The symptoms, prognosis, and treatment of a malignant glioma depends on the person’s age, the exact type of tumor and the location of the brain tumor within the brain. These tumors tend to grow and infiltrate into the normal brain tissue, which makes surgical removal very difficult — or sometimes impossible — and complicates treatment. Other treatments include radiation and chemo therapy. The prognosis for these fast-growing tumors is poor.
Better standalone and complementary therapies are therefore required. In this study, the researchers evaluated the preclinical effects of honokiol on the development of malignant glioma. They examined this in-vitro and in an in-vivo mouse model.
In-vitro treatment of tumor cells with the lowest test concentration of 10 μM honokiol for 72h did not affect the tumor cell viability. However when the administered concentrations reached 20, 40, 80, and 100 μM, honokiol caused significant 23%, 34%, 83% and 91% decreases in cell viability. In addition, exposure to 40 μM honokiol for different time periods 24, 48 and 72h showed reduction of cell viability by 18%, 31% and 42%. The exposure to 20, 40, 80, and 100 μM honokiol induced 5%, 33%, 60%, and 77% cell apoptosis. Honokiol did not trigger cell necrosis. Treatment of tumor cells with 40 μM honokiol for 48h and 72h respectively induced 16% and 32% cell apoptosis again without influencing cell necrosis. In depth analyses showed that honokiol achieved the observed apoptosis and cell cycle arrest in tumor cells through activating a p53/cyclin D1/CDK6/CDK4/E2F1-dependent pathway.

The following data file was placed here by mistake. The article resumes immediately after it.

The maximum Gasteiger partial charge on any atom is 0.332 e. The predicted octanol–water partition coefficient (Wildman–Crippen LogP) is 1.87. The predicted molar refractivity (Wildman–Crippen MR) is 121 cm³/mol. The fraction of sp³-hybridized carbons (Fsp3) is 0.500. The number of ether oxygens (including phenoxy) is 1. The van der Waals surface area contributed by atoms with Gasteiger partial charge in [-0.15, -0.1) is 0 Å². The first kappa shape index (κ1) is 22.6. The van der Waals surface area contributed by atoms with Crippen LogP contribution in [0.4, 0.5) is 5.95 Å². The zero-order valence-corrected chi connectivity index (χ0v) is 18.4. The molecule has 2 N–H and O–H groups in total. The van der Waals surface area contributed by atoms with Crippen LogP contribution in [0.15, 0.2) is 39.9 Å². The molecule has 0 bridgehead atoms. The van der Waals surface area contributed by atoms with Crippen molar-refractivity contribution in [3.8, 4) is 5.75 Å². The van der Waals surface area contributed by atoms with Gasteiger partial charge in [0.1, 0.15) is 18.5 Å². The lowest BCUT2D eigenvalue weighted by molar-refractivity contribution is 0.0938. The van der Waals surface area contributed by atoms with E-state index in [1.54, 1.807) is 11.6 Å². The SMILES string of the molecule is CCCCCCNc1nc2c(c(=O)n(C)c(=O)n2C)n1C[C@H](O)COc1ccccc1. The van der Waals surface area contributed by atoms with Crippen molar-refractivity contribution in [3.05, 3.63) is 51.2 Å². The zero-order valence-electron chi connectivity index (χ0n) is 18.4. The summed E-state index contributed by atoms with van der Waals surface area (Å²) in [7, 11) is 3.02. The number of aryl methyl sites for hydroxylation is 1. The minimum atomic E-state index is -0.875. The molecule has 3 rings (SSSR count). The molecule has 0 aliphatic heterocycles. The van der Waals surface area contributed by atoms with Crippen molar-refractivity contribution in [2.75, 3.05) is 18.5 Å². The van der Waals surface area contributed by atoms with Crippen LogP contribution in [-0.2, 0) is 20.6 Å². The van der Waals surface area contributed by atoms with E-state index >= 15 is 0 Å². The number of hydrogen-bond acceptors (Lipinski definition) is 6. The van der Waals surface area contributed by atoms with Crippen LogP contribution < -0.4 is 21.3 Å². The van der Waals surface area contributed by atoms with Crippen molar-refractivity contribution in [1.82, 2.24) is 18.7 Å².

The research also tested the in vivo efficacy of honokiol in a mouse brain tumor model. These mice were injected with 20 mg/kg honokiol two times per week for 2 weeks. At the end of the experiment, the survival rate of the mice was analyzed. Median survival times of mice treated with placebo and honokiol were 30 and 36 days respectively, for the type of tumor this is a significant increase in the survival rate of mice. The exposure to honokiol induced G0/G1 cell cycle arrest and apoptosis which suppressed the growth of glioma cells and prolonged the survival of tumor bearing mice. As to the mechanisms it was found that administration of honokiol decreased levels of pro-caspase-3 and increased the level of cleaved caspase-3 in the brain tumors. In addition, administration of honokiol increased protein levels of p-p53, p53, and p21. The expression levels of cell cycle-related proteins CDK6, CDK4, cyclin D1, p-RB, and E2F1 all decreased with treatment, whereas the level of the RB protein increased. The RB protein is a key regulator of cell cycle progression. The activity of the RB protein is reported to alter the response of chemotherapeutics against human non-small cell lung cancer cell lines. Loss of the RB protein’s function leads to deregulation of cell cycle control and chemo sensitivity.
Overall this study showed that honokiol decreased the viability of brain tumor cells through inducing cell cycle arrest and apoptosis. In the in-vivo brain tumor model, honokiol prolonged the survival rate of mice with brain tumors. Taken together, this study showed that honokiol possesses anticancer effects against brain tumor cells and has potential to be part of a patient treatment strategy.